Photo by Jacob Moore. Bun B and Mayor Parker declaring Bun B Day in Houston. August 2011
Bun B is an absolute boss, a fact reasserted in the Texas Monthly article on his influence. I find it interesting how much cultural change Bun B has been involved in. UGK were crucial in convincing the world to appreciate southern hip hop. Bun B is a great example of community minded hip hop leader, as Katy Vine explains:
Bun B’s life these days is so deeply intertwined with Houston’s that he is often referred to as the city’s unofficial mayor. He has been featured in anti-texting public service announcements. He helps publicize drives for the Houston Food Bank. He hosts a twice-weekly segment on the TV station CW39 called Bun’s Beat (recent installments include “Bun B’s Thoughts on the NFL Banning the N-Word” and “Bun B’s Advice for Returning College Students”). He has been a regular guest on networks such as Comcast SportsNet Houston to discuss the Astros and the Rockets. He attends nearly every major concert. He promotes the city’s food and culture actively on his Twitter feed, where he can seem, at times, like a one-man chamber of commerce. “If you want to find out the best sushi spot, barbershop, or club, he would probably be the person with the widest Rolodex,” Houston rapper Chamillionaire told me. “You could ask him something crazy, like where to find left-handed scissors in Houston, and he could probably point you in three different directions.”
Let us note that place has been one of the most significant parts of hip hop culture (where are you from?). What if there are creative hip hop intellectuals in every town in the world, who love where they are from so passionately that they will become positive leaders in their own places? It’s going to take some forward thinking municipalities to get the benefits of including hip hop intellectuals.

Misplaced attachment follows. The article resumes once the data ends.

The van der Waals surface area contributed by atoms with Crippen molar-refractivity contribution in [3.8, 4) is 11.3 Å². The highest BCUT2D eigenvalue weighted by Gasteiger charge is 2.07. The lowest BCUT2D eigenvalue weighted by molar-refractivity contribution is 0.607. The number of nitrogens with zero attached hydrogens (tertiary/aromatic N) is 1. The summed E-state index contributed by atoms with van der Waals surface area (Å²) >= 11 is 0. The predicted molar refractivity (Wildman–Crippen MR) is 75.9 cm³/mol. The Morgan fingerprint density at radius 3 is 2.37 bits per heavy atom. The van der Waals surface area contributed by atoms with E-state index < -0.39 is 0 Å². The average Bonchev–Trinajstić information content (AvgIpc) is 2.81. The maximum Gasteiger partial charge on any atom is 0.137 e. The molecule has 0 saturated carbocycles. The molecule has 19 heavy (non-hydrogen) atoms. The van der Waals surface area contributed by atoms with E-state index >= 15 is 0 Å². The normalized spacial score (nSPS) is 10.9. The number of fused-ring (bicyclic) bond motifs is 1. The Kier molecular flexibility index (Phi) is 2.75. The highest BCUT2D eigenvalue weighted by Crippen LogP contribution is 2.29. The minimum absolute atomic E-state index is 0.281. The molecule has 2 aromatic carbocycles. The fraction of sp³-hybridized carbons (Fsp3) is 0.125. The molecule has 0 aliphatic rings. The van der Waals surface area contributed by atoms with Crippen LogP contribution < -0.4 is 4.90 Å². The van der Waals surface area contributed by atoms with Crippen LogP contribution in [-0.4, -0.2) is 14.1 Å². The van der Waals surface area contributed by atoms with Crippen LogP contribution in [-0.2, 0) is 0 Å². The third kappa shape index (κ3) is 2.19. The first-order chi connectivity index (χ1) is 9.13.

I don’t have any particular expectations that an entertainment medium like rap music should be political.
All music speaks to the politics, ideology and identity of the forces that create them. In 2012 hip hop is a particular series of almost mockable ultra-capitalist tropes. It makes sense that right wing pundits would continue to amplify moral panic out of rap music because most of music and imagery is created to be increasingly outrageous.
The fun part is that twenty years of cultural saturation has shared the tools to make rap music with millions of young people. Quite a few of them grew up and made rap music. Some of them currently make excellent rap music.
The people who make rap music have a certain investment in the art form. Stalley’s new video “Live at Blossom’s” from the Savage Journey to the American Dream mixtape is a good example of the internal reflection about materialism, violence and sexism in hip hop.
Edward Said would call this kind of poetic monologue autocritical. To encourage the listener to layer their own political awareness against books, movies, videos, songs, and unpack the politics represented in the media artifact.
Killer Mike’s rant rap is always excellent. You can basically buy anything he has put out or download any of his mixtapes and you’ll get something quite entertaining from it. Here Killer Mike represents his deep seated loathing for the Reagan era in “Big Beast,” a horror movie/jacker/gore fest. Assists from Bun B, T.I. and El-P in this almost ten-minute mini-movie. Not safe for work.
You could argue that the cannibalism of T.I. and Killer Mike is a thinly veiled mockery of consumers of violent hip hop. David Banner makes those arguments explicit, calling out rap music in a particularly dramatic fashion. Enjoy “Malcolm X” for that critical perspective on hip hop.
Killa Kyleon and Bun B. I would have bet all my money ($63.50) that Killa would wreck this track, but I’ll be damned if the slow loris of hip hop — Bun B doesn’t ride this Lex Luger beat to greatness.
I’m a vegetarian tree hugger, but I’m still feeling this. “When you see B comin’ around the corner/sittin’ in the foreign that you never heard of/leather seats so fresh that the cow just died/ and PETA want me for murder/and the wood inside that bitch brand new cuz we just killed a tree/so you already know the EPA ain’t feelin’ me. ”
Of course Bun B doesn’t need to prove anything. It is just a pleasure to hear him rhyming so tight.
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